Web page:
Data Science Will Be CRE's Next Hiring Wave
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Rudin Management Chief Operating Officer John Gilbert knows he is facing an uphill climb when it comes to hiring for the firm’s technology company, Prescriptive Data.
“Within the field of data science right now, you can go and work for Google and try to refine algorithms and measure how impactful advertising is,” he said. “It’s hard to compete wage wise.”
Prescriptive Data created Nantum, an intelligent, mobile, machine-learning system that integrates all building operations using prescriptive and predictive analytics. What Gilbert banks on to staff the company is offering data scientists something many crave: a fresh, complex challenge.
“The opportunities are new and raw because no one has really explored this," he said. "The type of work and the built environment, it’s a huge marketplace ... You can come and work for Prescriptive Data where you are really beginning to solve humanistic and society’s problems."
Data and technology are reshaping the way commercial real estate companies are building, planning and marketing their businesses. Now, the big challenge for these companies is hiring the people who can help them do that. Finding smarter, faster and cheaper ways of doing business and leveraging data to make more efficient choices is fast becoming a top priority for real estate companies around the world.
It’s big business too. Venture capital firms dropped $12.6B on real estate tech firms in 2017, a huge spike from the $4.2B invested in those types of offerings the year before. It is a fast-moving game, and it means hiring and recruiting the right people can be particularly challenging.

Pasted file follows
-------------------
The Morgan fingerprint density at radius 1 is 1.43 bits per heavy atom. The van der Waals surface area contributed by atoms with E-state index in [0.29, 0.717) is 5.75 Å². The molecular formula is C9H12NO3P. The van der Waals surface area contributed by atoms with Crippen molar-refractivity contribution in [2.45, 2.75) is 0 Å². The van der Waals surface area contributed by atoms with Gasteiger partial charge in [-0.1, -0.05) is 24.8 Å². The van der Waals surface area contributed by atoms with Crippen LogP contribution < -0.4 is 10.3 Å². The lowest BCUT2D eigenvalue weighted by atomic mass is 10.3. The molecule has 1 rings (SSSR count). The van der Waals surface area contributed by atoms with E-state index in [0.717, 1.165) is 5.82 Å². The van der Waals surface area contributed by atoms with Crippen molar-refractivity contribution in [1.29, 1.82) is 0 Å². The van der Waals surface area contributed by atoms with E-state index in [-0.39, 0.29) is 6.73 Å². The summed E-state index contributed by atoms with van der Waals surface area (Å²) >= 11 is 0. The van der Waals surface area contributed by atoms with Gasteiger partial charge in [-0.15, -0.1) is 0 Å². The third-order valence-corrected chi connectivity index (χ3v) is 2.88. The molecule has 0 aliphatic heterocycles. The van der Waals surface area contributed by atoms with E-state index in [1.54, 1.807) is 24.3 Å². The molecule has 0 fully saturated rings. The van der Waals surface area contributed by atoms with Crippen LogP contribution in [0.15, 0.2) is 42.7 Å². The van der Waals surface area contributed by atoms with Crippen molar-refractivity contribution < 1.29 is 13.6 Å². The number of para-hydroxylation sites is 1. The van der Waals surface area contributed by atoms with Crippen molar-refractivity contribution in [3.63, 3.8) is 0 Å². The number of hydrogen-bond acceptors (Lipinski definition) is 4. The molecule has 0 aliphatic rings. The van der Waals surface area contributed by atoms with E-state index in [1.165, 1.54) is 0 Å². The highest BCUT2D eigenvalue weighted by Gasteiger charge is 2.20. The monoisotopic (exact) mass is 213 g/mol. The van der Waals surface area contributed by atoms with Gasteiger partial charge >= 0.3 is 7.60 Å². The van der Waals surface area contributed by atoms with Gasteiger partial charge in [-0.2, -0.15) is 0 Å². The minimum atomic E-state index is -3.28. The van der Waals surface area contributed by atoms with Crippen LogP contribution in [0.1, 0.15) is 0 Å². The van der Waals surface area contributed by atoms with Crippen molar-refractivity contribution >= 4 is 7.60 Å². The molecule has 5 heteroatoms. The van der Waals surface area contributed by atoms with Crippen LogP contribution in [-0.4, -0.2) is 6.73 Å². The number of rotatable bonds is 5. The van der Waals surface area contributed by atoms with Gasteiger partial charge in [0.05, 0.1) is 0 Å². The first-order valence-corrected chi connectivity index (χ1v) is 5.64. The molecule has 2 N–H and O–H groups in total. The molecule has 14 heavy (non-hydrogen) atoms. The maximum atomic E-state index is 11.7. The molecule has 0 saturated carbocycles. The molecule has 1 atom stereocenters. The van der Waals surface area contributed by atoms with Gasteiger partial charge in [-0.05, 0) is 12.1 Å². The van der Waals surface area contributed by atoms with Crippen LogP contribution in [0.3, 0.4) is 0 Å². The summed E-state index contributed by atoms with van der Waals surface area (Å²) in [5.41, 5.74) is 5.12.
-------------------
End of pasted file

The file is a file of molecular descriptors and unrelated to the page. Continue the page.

“Data is the new oil … it’s going to power everything that we do,” Silverstein Properties Chief Information Officer Sandy Jacolow said.
He pointed to new concepts like figuring out how many people open an email to creating facial recognition in the lobbies of buildings.
“The key part is getting people that understand the data scientist aspects and be able to understand the business side," he said.
Silverstein looks for the right people through the usual channels of networking and LinkedIn, but its recruiters also go to events like the Real Estate Board of New York’s PropTech hackathon and work to develop relationships with the colleges that are producing the sort of talent they want and need.
In some ways, he said, it is important to adapt company culture to be appealing to the demographic with the needed skill set.
“They want remote access and flexible hours," Jacolow said. "They want to be able to have their snacks.”
But while recruiting is key, Jacolow said Silverstein is also working to mentor and grow talent from within the company. Programming is one of the few jobs a computer cannot be taught to do, so the firm sent members of the application team — who he said already had strong business acumen — to coding classes to develop their abilities for the company.